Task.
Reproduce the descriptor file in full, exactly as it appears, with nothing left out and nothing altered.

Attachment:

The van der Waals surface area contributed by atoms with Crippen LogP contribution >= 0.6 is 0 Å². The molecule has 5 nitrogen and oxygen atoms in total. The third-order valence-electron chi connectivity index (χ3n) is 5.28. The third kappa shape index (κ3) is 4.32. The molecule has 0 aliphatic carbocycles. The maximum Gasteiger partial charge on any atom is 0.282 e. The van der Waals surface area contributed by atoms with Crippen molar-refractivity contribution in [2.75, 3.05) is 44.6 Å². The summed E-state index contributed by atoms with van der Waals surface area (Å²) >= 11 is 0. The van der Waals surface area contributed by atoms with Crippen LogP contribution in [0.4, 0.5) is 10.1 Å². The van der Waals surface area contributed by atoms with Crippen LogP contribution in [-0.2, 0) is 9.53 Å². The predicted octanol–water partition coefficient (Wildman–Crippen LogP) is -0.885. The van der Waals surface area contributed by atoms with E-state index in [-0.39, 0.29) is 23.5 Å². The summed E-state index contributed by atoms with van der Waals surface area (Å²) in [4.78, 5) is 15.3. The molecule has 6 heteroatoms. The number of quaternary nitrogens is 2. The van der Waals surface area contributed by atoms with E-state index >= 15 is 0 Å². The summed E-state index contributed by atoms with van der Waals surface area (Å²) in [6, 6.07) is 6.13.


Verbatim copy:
The van der Waals surface area contributed by atoms with Crippen LogP contribution >= 0.6 is 0 Å². The molecule has 5 nitrogen and oxygen atoms in total. The third-order valence-electron chi connectivity index (χ3n) is 5.28. The third kappa shape index (κ3) is 4.32. The molecule has 0 aliphatic carbocycles. The maximum Gasteiger partial charge on any atom is 0.282 e. The van der Waals surface area contributed by atoms with Crippen molar-refractivity contribution in [2.75, 3.05) is 44.6 Å². The summed E-state index contributed by atoms with van der Waals surface area (Å²) >= 11 is 0. The van der Waals surface area contributed by atoms with Crippen LogP contribution in [0.4, 0.5) is 10.1 Å². The van der Waals surface area contributed by atoms with Crippen LogP contribution in [-0.2, 0) is 9.53 Å². The predicted octanol–water partition coefficient (Wildman–Crippen LogP) is -0.885. The van der Waals surface area contributed by atoms with E-state index in [-0.39, 0.29) is 23.5 Å². The summed E-state index contributed by atoms with van der Waals surface area (Å²) in [4.78, 5) is 15.3. The molecule has 6 heteroatoms. The number of quaternary nitrogens is 2. The van der Waals surface area contributed by atoms with E-state index >= 15 is 0 Å². The summed E-state index contributed by atoms with van der Waals surface area (Å²) in [6, 6.07) is 6.13.